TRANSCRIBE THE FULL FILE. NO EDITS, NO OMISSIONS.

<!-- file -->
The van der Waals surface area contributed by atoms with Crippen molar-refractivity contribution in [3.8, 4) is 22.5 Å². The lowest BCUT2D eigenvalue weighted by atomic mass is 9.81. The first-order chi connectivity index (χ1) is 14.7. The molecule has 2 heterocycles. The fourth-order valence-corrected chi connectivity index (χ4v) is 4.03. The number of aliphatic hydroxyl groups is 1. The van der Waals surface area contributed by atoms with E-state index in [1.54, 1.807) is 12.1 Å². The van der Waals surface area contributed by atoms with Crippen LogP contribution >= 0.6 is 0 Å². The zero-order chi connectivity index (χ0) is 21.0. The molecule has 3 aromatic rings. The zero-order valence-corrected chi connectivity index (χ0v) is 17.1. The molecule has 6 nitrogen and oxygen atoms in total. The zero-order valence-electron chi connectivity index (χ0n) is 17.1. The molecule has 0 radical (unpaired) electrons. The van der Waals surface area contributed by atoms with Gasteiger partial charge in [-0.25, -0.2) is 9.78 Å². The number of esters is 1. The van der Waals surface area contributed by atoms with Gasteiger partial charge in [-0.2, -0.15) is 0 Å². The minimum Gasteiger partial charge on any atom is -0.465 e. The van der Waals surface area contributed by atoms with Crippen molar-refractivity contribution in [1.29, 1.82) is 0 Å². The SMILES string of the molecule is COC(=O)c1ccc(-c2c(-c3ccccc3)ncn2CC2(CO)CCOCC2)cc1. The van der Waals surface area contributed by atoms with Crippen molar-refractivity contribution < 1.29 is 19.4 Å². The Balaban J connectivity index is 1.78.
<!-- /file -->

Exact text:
The van der Waals surface area contributed by atoms with Crippen molar-refractivity contribution in [3.8, 4) is 22.5 Å². The lowest BCUT2D eigenvalue weighted by atomic mass is 9.81. The first-order chi connectivity index (χ1) is 14.7. The molecule has 2 heterocycles. The fourth-order valence-corrected chi connectivity index (χ4v) is 4.03. The number of aliphatic hydroxyl groups is 1. The van der Waals surface area contributed by atoms with E-state index in [1.54, 1.807) is 12.1 Å². The van der Waals surface area contributed by atoms with Crippen LogP contribution >= 0.6 is 0 Å². The zero-order chi connectivity index (χ0) is 21.0. The molecule has 3 aromatic rings. The zero-order valence-corrected chi connectivity index (χ0v) is 17.1. The molecule has 6 nitrogen and oxygen atoms in total. The zero-order valence-electron chi connectivity index (χ0n) is 17.1. The molecule has 0 radical (unpaired) electrons. The van der Waals surface area contributed by atoms with Gasteiger partial charge in [-0.25, -0.2) is 9.78 Å². The number of esters is 1. The van der Waals surface area contributed by atoms with Gasteiger partial charge in [-0.2, -0.15) is 0 Å². The minimum Gasteiger partial charge on any atom is -0.465 e. The van der Waals surface area contributed by atoms with Crippen molar-refractivity contribution in [1.29, 1.82) is 0 Å². The SMILES string of the molecule is COC(=O)c1ccc(-c2c(-c3ccccc3)ncn2CC2(CO)CCOCC2)cc1. The van der Waals surface area contributed by atoms with Crippen molar-refractivity contribution < 1.29 is 19.4 Å². The Balaban J connectivity index is 1.78.